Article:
Tuesday, July 18, 2017

Prepping and Scrapbooking for the End of the World

Photographs were well out of fashion even before the lights went out. Sure, there were a few elderly holdouts, the random polaroider or scrapbook enthusiast, who were still stowing away photos like they were out of style - which they were - but, in the end, when the shit hit the - motionless - fan, physical memories disappeared in, and with, the cloud.
If it were safer to scavenge the homes on the mainland Jessica might find more things worth saving, or maybe just something that could trigger a fresh memory. As her desperation grows, she might someday become more willing to take those risks, searching for longer periods of time and in more dangerous areas. For now, it is safe on the island, water locked and accessible by a single path on a surfaced sand bar, exposed only twice each day. 
Perhaps, this is why Jessica loved the drawing so much, why she still loves the drawing…even now.
Time hasn't been able to take this away from her yet, although, it's trying. Inviting the sun to bleach the picture's colors, and conspiring to let water stain the paper's fibers. And most foul, when Jessica isn't looking, time crawls into the drawing's resting spot, flecking edges and massaging its crumbling corners. Jessica knows. She sees the evidence of how well-traveled the artifact has become: a collection of dust at the bottom of the Ziploc she keeps it in, a little more each day. 
One day the drawing will split and shatter and she will have to risk closing her eyes longer and longer, tighter and tighter, to un-jar the memory.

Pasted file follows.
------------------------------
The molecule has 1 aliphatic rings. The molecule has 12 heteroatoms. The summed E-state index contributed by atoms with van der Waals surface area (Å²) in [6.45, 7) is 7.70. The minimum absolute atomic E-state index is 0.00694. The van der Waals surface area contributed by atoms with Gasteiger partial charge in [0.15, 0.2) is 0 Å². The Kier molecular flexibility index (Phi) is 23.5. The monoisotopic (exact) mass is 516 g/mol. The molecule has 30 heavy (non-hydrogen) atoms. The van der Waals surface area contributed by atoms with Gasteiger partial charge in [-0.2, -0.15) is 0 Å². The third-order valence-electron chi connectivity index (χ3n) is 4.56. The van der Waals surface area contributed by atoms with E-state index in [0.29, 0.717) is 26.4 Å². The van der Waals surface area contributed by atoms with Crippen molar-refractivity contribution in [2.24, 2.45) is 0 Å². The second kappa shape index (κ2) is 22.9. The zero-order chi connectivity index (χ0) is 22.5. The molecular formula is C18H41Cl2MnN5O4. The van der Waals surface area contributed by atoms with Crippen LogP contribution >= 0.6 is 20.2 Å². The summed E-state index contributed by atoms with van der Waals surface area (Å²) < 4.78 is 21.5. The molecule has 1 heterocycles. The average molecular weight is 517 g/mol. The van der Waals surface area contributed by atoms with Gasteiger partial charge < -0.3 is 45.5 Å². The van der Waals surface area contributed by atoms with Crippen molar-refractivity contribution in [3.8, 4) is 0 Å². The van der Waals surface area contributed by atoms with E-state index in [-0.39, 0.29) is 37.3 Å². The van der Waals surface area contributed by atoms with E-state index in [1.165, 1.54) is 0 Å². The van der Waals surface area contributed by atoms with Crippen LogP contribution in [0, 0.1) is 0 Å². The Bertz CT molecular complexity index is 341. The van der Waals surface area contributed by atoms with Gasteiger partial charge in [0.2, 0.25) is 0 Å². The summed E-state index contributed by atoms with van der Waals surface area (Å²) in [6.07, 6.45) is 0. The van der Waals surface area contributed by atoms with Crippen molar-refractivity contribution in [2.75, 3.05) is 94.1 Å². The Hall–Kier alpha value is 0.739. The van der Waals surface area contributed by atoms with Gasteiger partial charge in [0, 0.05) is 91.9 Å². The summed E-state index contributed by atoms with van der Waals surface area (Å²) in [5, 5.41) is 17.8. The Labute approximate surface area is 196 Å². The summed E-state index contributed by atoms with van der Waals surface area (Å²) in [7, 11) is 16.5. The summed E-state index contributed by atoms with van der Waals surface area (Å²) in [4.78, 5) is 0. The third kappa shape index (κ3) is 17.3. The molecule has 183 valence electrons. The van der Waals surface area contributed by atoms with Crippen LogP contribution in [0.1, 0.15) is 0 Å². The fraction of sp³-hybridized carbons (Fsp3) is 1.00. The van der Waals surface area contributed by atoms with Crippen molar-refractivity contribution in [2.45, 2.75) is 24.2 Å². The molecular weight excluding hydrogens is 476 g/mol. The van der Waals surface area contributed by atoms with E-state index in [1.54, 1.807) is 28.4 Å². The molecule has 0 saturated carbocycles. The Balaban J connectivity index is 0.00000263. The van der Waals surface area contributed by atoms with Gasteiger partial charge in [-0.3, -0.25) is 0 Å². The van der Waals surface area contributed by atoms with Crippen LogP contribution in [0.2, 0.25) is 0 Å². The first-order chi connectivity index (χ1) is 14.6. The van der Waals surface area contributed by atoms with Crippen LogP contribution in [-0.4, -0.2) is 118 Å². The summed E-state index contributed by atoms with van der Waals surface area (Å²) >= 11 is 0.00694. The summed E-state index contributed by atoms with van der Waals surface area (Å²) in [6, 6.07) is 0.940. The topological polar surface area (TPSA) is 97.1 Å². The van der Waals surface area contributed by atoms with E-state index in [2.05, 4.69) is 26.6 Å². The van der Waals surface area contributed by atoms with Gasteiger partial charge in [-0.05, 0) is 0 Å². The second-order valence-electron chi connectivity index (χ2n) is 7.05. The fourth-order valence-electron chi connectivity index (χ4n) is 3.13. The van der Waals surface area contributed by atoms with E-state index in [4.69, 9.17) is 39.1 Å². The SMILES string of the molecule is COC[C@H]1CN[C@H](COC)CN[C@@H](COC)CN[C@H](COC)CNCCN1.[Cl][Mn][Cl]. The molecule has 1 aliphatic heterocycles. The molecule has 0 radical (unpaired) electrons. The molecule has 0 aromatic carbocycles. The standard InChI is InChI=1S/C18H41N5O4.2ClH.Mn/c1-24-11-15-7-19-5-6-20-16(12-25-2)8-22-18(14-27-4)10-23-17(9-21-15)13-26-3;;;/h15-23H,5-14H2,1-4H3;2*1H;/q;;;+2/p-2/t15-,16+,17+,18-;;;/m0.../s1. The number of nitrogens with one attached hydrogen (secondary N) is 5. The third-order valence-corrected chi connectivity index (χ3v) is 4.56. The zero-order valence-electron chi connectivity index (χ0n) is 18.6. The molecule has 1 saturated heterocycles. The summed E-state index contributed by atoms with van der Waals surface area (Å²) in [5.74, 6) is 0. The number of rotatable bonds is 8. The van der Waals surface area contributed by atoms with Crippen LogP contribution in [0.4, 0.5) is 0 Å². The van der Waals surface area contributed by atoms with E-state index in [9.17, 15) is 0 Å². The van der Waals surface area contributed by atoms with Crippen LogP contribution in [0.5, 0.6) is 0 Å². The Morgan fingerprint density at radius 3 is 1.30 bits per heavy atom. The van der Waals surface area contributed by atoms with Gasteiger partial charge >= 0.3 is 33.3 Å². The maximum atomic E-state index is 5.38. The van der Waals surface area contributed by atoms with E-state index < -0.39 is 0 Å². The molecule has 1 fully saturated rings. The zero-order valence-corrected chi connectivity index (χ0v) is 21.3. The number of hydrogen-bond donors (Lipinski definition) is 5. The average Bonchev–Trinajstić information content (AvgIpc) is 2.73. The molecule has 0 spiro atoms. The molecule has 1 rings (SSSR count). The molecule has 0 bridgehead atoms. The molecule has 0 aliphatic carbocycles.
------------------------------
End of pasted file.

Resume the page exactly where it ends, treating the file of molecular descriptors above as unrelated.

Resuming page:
For now, when she wants to see, when she wants to remember, she still looks at it.

"Miss Jessica! Miss Jessica!," a tiny girl in a pair of oversized jeans and a pink bedazzled shirt gallops to a young woman in a red sundress.
 "I made you this because it's Spring!," the girl exclaimed, waving a stiff piece of construction paper in Jessica's face. The girl's gaped mouth reveals a gummy grin where a few teeth float in space like stars in a washed-out New York City night skyline. Flopping atop the pudgy girl’s round head are a pair of lopsided pigtails; the left side spraying into the unusually cool April afternoon.
"Turn around and let me fix this," Jessica spun the giggling child around, took hold of the askew braid and went to work resetting it. 
"Now," she continued, "when I'm done with this MESS you go clean the mess YOU made!"
"Okaaaay Miss Jessica," the girl responded, squinting her eyes at the gentle tug-of-war being waged against the back of her head. Jessica loved this about her students, the strange mannerisms and built-in behaviors that they all had, or eventually picked-up. Signals and triggers indicating the miraculous moments of change. Jessica was a captain, her ship aptly named, ERIKSON1, and these were the little times where the tailwinds of growth caught the sails and ushered her, and her crew, across the ocean of knowledge toward the land called, "adulthood."
Jessica wrapped off the tip of the weaved hair and gave it one last playful tug, "Now go clean up all those markers, before I tie YOU in a knot!" 
The girl squealed, threw her hands into the air, tossing aside her drawing, and darted wildly toward the scattered pile of markers, safety scissors, and paper scraps. Released from the girl's grasp, the artwork launched into air and fluttered to Jessica's feet.